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Posts Tagged ‘Risk’

At Cafe Hayek, a reader asked Russ Roberts how the elderly would be able to purchase health insurance on a free market, one without Medicare or Medicaid.

Tom’s question is interesting. But it’s the wrong question. And that Tom asks it and that everyone answered it is fascinating in and of itself.

It’s the wrong question because when you’re 65 the problem isn’t getting insurance. It’s paying for health care. But the public debate has become so obsessed with health care insurance we’ve forgotten what the real issues are.

When you turn 65, the high cost of insurance isn’t the problem. The problem is that you’re old. A lot more things are going to go wrong. Yes insurance is going to be costly. But that’s because so many things are more likely to break in your body. The high cost of insurance at that point is just a result of the problem. It’s not the problem itself.

It’s like saying that if you drive your car in a demolition derby, it’s hard to get coverage for collision damage. No kidding.

What’s funny (well not funny, really) is that we’ve totally forgotten the point of insurance and why it’s economically sensible. Insurance is designed for the unpredicatable. There’s nothing unpredictable about bad health when you get old.

Read the whole post.  This explanation is quite consistent with my observation that many people discussing health care policy today ignore or do not understand what the purpose of insurance is.

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Something that has puzzled me  about the debate on health care reform is the framing of insurance companies as organizations that fund health care for their customers.  Advocates of the public option offer the idea that the government will be better able to to provide health care, as against the insurance companies, which have failed to do provide enough care, for whatever reasons, such as high prices, patient dumping, et cetera.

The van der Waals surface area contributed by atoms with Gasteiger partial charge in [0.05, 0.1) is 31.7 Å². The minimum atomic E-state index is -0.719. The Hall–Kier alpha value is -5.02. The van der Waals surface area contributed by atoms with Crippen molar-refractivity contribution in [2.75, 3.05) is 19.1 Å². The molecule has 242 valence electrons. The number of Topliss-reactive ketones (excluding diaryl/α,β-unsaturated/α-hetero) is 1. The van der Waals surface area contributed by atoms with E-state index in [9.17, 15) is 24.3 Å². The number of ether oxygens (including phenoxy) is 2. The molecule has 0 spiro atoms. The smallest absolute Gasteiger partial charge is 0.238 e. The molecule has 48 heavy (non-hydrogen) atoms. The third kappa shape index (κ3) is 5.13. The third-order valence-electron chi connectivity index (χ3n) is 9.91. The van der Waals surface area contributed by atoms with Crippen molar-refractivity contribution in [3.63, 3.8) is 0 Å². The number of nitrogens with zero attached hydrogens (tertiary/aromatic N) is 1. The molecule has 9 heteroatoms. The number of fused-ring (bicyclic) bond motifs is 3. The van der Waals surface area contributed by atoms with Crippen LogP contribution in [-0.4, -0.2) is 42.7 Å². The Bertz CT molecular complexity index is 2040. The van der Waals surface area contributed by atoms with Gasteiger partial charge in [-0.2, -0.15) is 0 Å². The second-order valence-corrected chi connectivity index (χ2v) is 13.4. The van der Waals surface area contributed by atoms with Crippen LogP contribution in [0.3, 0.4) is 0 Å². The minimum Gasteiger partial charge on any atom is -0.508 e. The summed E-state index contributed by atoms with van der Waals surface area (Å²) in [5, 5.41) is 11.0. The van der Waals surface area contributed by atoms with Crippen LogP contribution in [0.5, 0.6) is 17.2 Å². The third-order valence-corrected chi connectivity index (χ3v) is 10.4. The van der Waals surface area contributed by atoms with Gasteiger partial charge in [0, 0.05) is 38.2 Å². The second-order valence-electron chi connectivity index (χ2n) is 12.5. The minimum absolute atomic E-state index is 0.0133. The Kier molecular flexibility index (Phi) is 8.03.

Insurance companies aren’t supposed to fund care as an end in itself.  They provide care to hold up their end of their contractual obligations, because they buy risk from customers.  They only provide care in so much as they need to reimburse customers for unforeseen medical costs.

Generally, consumers reveal preferences that show that they are risk averse.  There are exceptions of course; people get utility from gambling, and suffer from the pseudocertainty effect.  Generally though, purchasers of insurance make a calculation in their head that they would rather pay about a hundred dollars each month than worry about paying tens or even hundreds of thousands of dollars for a treatment at some unknown point in the future.

Trade is positive-sum.  On one side of this trade, consumers sell their risk.  So, what do the insurance companies get?  Insurance companies can calculate risk for each contract and distribute that risk throughout their pool of customers.  They know that they don’t have to provide a payout for those customers who don’t get sick, but because they’ve taken money from all their customers, they can afford to fund those people who do get sick and are entitled to expensive treatments.  This is how they turn a profit.

This is just a basic description of what an insurance market is.  It applies to other kinds of insurance, not just health insurance.  There are certainly instances of injustice where insurance companies deny care inappropriately, and there are other interesting features of insurance markets that I haven’t mentioned.  My purpose is just to correct the strange assumption that the purpose of health insurance is to fund care, because it is not.  Insurance companies buy risk and manage it.

We should be especially skeptical of any public plan that the insurance companies support, because in the political realm, those companies have the opportunity to manipulate the system in their own favor, at the expense of everyone else.

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